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Batman: Killing Joke (DELUXE) Hardcover – Mar 19 2008

4.5 out of 5 stars 165 customer reviews

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Product Details

  • Hardcover: 64 pages
  • Publisher: DC Comics; Special edition edition (March 19 2008)
  • Language: English
  • ISBN-10: 1401216676
  • ISBN-13: 978-1401216672
  • Product Dimensions: 18.8 x 1 x 28.4 cm
  • Shipping Weight: 431 g
  • Average Customer Review: 4.5 out of 5 stars 165 customer reviews
  • Amazon Bestsellers Rank: #19 in Books (See Top 100 in Books)
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Product Description

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The Killing Joke, one of my favorite Batman stories ever, stirred a bit of controversy because the story involves the Joker brutally, pointlessly shooting Commissioner Gordon's daughter in the spine. This is a no-holds-barred take on a truly insane criminal mind, masterfully written by British comics writer Alan Moore. The art by Brian Bolland is so appealing that his depiction of the Joker became a standard and was imitated by many artists to follow. --This text refers to an out of print or unavailable edition of this title.

Review

"Easily the greatest Joker story ever told, BATMAN: THE KILLING JOKE is also one of Alan Moore's finest works. If you've read it before, go back and read it again. You owe it to yourself."—IGN

"...a genuinely chilling portrayal of Batman's greatest foe."—Booklist

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Format: Hardcover Verified Purchase
I was in a bit of a fit to read all of these formerly really amazing stories, that have been heralded by the nerd gods as a "must read", and it feels as though I am a few too many years off the initial run for these story to be a revelation, or even half way shocking. I'm sure in their day, they were outrageous and shocking and a huge leap forward for the medium. But now they are tame, lame and sort of, meh! I've been desensitized by a few too many years of main stream entertainment.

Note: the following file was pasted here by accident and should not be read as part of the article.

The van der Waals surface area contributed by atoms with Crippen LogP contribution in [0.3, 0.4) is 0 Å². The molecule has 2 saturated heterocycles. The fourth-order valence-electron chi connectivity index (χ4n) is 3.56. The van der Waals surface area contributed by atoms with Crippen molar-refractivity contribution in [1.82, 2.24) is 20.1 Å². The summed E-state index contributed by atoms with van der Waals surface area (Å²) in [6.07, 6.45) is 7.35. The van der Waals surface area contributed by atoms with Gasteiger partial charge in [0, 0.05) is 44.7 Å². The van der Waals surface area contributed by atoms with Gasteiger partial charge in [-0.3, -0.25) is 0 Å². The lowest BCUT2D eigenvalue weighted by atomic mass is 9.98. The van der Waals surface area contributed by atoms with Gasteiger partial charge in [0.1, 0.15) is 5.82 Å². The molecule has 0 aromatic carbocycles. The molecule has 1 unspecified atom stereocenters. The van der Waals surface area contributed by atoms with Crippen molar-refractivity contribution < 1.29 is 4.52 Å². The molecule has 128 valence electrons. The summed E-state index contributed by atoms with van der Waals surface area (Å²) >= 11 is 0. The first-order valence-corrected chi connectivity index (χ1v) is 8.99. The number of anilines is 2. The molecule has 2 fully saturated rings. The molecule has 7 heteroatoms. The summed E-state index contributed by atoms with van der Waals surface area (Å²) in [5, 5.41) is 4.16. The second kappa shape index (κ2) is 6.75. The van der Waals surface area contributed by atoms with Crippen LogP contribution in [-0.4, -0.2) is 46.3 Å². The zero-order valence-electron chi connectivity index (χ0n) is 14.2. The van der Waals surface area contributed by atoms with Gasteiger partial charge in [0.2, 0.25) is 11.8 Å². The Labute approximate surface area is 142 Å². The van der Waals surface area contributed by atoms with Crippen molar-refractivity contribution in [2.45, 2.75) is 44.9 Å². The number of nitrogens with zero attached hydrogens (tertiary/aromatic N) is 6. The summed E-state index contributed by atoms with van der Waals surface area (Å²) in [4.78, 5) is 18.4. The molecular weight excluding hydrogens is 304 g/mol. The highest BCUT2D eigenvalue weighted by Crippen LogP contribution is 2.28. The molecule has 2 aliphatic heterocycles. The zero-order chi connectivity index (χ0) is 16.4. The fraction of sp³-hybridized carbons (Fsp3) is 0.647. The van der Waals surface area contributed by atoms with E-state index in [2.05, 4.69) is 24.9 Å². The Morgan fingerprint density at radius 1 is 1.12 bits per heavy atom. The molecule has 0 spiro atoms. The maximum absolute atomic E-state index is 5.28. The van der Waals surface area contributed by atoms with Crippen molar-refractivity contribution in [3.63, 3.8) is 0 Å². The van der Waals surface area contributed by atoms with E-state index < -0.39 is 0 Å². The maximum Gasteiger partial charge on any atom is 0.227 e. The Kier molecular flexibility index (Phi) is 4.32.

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Format: Hardcover Verified Purchase
I'm not sure if it's because I've seen some the important pages over the years or because I've known about the general plot for a long time but this didn't have as great an impact as I was hoping. I generally find Alan Moore worthy of the praise he gets but I agree with Brian Bolland in the 'afterword' that it was wrong to reveal a Joker origin "I think of this as just one of a number of possible origin stories manifesting itself in the Joker's fevered brain" and there was no great insight into his mind for me like some of the other reviewers have claimed. For such a short publication there's quite a build up for the Joker's grand scheme, "No! No it's not okay! He's... he's taking it to the limit this time..." when all he's done is kidnapped someone and tries to mentally break them with psychological torment in the form of bodily harm to their child...rather small game for the Clown Prince of Crime.
A good read but not the masterpiece it's lauded to be
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Format: Hardcover
It is no coincidence that the two best Batman movies had the Joker as Batman’s main antagonist. There have been many colorful villains on the other side of the bat-punch over the years, but none is more of an alter ego than the green haired one. This fact is used to develop the opening scene in the book.
The Joker is in an insane asylum along with some of Batman’s other foes. Batman goes to the Joker’s cell and tries to reason with him to call off their “feud” before one of them is killed. His magnanimous gesture is for naught as the Joker has already escaped and is deep into plotting his revenge.
In a brutal scene, the Joker kidnaps police Commissioner Gordon and attempt to drive him insane. The Joker taunts Batman, setting up yet another confrontation between the two longtime foes in a setting that fits the Joker’s mind. In an ending that is deliberately ambiguous, we don’t know if Batman follows Gordon’s instructions or executes a self-fulfilling prophecy.